There are certain statistics that should make people gasp with horror and seethe with outrage.
Here is one of those numbers: 716.
Why that figure in particular? Because it represents the number of people per 100,000 who are behind bars in the United States. To even begin to understand the full, tragic significance of what that number represents, it has to be put in context. It is not enough to know that America, the supposed freedom-loving nation that we are, leads the world when it comes to the rate of incarceration. Compare that rate to communist Cuba, which jails 510 people per 100,000, or Iraq, where the number is 115. Or how about Germany, where the number is 80 prisoners per 100,000 people, or Finland, where it is only 60.
In terms of the sheer numbers of people who are locked up, the United States is also the unfortunate leader. By far. With about 2.2 million people locked up overall, the U.S. prison population far exceeds that of every other country on the planet, including China, which has four times as many people as America.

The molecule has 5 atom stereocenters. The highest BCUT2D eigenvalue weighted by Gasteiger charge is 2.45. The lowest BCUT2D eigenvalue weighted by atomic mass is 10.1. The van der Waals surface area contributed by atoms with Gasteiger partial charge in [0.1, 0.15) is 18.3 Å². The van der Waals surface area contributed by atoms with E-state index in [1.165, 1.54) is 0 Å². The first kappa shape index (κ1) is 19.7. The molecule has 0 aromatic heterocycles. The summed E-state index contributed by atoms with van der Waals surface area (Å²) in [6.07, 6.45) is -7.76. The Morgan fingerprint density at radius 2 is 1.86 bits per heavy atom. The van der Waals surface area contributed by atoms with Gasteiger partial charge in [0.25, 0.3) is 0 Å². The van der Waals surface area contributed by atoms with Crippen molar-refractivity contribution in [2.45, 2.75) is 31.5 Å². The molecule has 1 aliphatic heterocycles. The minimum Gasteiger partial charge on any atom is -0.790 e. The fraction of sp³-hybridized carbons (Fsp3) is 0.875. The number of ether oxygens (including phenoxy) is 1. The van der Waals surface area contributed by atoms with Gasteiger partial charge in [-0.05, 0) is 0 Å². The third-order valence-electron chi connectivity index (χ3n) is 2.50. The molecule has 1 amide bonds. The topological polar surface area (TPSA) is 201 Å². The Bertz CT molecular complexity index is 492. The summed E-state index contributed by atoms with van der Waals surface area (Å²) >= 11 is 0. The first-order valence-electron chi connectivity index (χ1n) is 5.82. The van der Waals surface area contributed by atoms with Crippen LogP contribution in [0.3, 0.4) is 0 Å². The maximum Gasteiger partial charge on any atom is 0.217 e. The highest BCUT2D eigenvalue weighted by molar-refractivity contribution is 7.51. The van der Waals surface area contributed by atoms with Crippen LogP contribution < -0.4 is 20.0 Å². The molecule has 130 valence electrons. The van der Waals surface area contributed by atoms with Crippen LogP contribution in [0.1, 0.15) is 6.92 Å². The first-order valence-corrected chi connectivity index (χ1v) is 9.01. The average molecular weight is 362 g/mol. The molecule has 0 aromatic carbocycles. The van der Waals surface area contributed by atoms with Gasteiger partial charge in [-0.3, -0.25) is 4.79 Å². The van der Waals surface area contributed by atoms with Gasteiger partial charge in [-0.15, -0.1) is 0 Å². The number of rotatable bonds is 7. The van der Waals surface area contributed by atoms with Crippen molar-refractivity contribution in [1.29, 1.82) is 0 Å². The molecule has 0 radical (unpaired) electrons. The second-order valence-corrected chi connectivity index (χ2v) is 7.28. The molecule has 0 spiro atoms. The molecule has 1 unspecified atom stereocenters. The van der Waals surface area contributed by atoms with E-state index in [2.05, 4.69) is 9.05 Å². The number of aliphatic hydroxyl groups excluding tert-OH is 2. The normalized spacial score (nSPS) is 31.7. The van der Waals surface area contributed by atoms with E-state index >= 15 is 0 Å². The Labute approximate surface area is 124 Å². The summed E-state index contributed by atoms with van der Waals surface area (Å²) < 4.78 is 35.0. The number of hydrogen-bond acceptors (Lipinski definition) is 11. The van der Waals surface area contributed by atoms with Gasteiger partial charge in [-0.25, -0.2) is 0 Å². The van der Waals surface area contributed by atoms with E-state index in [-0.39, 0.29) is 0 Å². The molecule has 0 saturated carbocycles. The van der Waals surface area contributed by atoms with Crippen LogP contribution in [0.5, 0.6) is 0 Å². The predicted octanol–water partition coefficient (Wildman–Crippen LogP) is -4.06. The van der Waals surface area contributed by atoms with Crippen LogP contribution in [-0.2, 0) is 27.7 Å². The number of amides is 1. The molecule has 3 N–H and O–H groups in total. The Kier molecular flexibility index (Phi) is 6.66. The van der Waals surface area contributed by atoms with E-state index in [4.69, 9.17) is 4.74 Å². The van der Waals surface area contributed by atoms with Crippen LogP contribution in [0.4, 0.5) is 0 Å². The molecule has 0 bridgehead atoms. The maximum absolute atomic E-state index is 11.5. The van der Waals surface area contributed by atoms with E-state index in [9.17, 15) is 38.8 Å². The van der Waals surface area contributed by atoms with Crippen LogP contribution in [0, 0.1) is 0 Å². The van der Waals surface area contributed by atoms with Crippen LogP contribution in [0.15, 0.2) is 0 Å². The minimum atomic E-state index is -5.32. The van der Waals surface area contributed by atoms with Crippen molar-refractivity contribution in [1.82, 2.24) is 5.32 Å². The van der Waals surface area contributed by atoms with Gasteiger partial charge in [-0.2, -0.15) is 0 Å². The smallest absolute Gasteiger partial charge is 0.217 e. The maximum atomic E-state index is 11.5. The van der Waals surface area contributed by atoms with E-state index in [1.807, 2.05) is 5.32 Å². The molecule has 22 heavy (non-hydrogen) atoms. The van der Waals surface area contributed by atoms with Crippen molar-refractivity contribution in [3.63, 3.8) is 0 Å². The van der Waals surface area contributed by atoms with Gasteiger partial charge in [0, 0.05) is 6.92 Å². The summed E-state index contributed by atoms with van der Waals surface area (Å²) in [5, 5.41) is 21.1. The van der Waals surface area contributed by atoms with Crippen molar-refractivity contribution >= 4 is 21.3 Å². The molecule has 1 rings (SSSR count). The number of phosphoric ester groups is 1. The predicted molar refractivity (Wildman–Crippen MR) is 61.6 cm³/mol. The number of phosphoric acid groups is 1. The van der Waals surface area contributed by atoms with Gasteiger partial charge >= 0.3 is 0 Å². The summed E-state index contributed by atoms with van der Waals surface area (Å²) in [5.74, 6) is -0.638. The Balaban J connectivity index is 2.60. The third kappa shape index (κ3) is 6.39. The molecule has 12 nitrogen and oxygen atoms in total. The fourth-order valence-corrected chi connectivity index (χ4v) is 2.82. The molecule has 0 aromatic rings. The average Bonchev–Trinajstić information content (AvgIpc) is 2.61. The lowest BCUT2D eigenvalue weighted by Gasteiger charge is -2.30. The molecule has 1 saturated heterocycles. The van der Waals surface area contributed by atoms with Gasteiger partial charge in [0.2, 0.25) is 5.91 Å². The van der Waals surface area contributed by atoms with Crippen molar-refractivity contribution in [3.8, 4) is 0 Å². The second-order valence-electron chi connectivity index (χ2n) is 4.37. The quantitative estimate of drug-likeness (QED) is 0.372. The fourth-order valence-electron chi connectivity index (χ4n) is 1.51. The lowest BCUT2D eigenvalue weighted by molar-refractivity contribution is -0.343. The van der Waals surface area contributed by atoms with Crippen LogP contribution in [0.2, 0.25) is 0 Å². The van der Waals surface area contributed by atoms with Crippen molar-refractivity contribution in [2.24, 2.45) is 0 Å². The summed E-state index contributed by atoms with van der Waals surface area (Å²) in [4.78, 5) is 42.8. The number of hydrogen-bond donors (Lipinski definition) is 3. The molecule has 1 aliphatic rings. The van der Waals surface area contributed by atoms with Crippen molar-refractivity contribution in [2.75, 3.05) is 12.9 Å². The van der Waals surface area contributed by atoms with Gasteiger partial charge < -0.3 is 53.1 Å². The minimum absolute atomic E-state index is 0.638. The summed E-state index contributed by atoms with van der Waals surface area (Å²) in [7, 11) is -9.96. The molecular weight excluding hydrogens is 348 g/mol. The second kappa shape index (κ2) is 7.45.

It gets even worse. This is how Adam Gopnik summed things up in an article published in The New Yorker last year:
“Mass incarceration on a scale almost unexampled in human history is a fundamental fact of our country today — perhaps the fundamental fact, as slavery was the fundamental fact of 1850. In truth, there are more black men in the grip of the criminal justice system — in prison, on probation or on parole — than were in slavery then. Overall, there are now more people under ‘correctional supervision’ in America — more than 6 million — than were in the Gulag Archipelago under Stalin at its height. That city of the confined and the controlled, Lockuptown, is now the second largest in the United States.”
What has us writing about all this is the documentary Broken on All Sides, which was shown last week at the Cass Corridor Commons in Detroit. About 80 people attended the event, which was hosted by the local chapter of the National Lawyers Guild and a few other lefty groups.
The film provides an unflinching look at the problems of mass incarceration — and how people of color are disproportionately caught up in what can only euphemistically be called the justice system — by focusing on the situation in Philadelphia, Pa.